World transgender bodybuilding competition comes to Atlanta
It’s been 20 years since Charles Bennett took the stage to compete in bodybuilding. But at the age of 63 he’s now done something he’s never done before — compete as a man for the first time in what’s billed as the world’s only transgender bodybuilding competition.
Bennett and seven fellow competitors went before a crowd Saturday evening in the annual International Association of Trans Bodybuilders competition at a theater in Atlanta.
The competition first started in 2014 and has since drawn competitors from across the country and one from Russia, according to executive director and head judge Bucky Motter. Competitors were judged in the categories of lightweight, middleweight, heavyweight and masters for age 60 and over. There are five disciplines on which they’re judged: mass, definition, proportion, symmetry and stage presence.
Bennett, who has the most experience, saw his role as more of coach than competitor and sought to help the others practice their poses in the mirror backstage. Before the competition, he offered diet tips, shared his pre-show rituals and helped Peter Moore of Oakland, California, apply fake tan, his hand running over the scars of where Moore had his breasts removed two years ago when he transitioned to male.
For most, this was their first time competing. Sandy Baird, of Oakland, California, decided to try it after seeing the event promoted on Facebook. “I’ve always been interested in bodybuilding but then there was never a nongender opportunity to do it,” Baird said.
Bennett, who traveled from San Francisco and competed in the competition’s Masters class, saw it as an opportunity he couldn’t pass up.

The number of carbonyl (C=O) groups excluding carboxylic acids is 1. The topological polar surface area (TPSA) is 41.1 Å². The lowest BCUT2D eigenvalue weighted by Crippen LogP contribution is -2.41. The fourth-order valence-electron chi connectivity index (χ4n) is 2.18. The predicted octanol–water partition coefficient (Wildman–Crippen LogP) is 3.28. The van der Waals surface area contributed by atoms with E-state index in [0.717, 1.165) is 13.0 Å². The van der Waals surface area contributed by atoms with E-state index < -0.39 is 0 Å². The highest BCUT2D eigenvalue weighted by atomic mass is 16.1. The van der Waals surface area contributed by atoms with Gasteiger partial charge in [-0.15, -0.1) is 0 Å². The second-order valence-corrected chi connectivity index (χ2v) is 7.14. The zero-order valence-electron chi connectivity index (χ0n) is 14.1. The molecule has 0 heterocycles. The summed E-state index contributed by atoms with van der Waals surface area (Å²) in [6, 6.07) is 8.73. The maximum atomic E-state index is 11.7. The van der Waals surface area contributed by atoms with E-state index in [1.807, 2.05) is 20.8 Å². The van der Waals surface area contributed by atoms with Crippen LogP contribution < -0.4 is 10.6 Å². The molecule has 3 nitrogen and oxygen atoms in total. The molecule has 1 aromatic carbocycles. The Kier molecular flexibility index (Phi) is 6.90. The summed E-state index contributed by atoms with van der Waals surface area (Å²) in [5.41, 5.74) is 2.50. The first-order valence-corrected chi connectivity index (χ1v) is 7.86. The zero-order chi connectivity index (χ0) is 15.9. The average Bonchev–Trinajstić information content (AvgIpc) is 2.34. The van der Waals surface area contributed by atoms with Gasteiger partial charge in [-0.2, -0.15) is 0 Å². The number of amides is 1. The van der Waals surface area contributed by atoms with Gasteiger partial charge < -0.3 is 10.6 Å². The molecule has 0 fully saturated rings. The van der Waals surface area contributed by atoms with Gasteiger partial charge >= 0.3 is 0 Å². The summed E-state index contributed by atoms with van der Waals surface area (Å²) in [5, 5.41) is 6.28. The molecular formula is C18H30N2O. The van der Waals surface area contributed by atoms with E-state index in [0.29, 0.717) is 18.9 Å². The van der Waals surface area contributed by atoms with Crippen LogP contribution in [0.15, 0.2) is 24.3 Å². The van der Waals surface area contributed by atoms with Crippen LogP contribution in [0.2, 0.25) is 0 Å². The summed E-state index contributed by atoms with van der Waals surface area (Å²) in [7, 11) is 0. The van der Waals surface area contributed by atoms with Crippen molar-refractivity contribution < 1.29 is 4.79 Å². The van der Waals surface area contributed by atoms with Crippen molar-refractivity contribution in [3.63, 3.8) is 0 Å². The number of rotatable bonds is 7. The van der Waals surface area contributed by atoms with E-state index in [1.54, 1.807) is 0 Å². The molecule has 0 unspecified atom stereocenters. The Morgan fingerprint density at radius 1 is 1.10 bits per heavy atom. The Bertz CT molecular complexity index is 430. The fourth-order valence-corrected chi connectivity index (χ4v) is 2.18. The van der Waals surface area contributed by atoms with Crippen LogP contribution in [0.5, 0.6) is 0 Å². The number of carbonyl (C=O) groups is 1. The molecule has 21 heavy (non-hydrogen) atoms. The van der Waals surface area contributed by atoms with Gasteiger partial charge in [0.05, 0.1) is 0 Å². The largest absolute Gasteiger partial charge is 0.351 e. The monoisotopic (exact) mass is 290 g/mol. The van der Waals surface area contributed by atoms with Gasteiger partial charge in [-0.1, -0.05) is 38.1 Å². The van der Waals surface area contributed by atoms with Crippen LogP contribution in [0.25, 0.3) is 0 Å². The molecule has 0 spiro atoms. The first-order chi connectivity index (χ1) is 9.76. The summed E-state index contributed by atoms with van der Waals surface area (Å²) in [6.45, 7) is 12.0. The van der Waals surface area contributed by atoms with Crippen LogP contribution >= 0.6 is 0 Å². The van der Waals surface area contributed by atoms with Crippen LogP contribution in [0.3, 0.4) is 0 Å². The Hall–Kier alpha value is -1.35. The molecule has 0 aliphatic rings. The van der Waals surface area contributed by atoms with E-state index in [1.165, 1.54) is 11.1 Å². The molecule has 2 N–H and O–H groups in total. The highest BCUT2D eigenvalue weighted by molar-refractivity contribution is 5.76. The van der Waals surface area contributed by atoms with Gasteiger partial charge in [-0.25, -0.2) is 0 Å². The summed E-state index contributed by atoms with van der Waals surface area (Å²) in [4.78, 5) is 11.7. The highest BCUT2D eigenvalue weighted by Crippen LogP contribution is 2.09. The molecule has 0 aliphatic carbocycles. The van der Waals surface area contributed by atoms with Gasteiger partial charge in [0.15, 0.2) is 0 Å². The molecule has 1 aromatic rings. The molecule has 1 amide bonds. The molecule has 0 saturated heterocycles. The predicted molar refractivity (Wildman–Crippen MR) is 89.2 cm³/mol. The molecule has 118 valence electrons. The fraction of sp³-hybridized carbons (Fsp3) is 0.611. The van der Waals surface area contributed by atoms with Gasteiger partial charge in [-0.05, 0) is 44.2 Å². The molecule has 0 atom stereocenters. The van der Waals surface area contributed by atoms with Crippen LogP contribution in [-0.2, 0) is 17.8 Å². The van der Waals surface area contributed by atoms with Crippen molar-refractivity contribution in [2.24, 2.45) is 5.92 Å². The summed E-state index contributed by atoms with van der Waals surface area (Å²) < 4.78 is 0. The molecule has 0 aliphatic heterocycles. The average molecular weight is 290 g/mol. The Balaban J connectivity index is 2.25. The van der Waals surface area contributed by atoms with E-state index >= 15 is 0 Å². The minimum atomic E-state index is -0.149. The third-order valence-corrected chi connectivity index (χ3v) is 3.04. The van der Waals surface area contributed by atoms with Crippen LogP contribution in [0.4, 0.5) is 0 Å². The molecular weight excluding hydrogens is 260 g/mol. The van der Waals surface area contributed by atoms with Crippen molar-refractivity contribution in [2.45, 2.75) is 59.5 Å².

“I competed as a woman. This wasn’t available to me. We didn’t even have the dream of a transgender bodybuilding competition. It’s unheard of,” said Bennett backstage as he applied fake tan on himself with a hint of glimmer before taking the stage. The evening had special meaning to Bennett as his wife of 31 years, Erica Grace, watched him compete for the first time since he elected to transition and have surgery at the age of 56.
Said Bennett, “I’ve very proud to compete without a top on. She’s seeing me compete for the first time as a man. That’s pretty powerful. I had to do it. It means the world to me.”
As music pumped through the small theater, each contestant struck a series of poses required by the judges. Grace sat in the front row and cheered her husband on alongside other wives who snapped photos and shouted out words of support. The competition took place before a capacity crowd of dozens.
“I’m so proud of him. He’s awesome. He’s an inspiration to me,” said Grace following the competition.
U.S Navy Petty Officer 2nd Class Wes Phills, of Brooklyn, New York, who performed his routine to Beyonce’s “Mine” featuring Drake, won the award for overall winner as well as the middleweight class.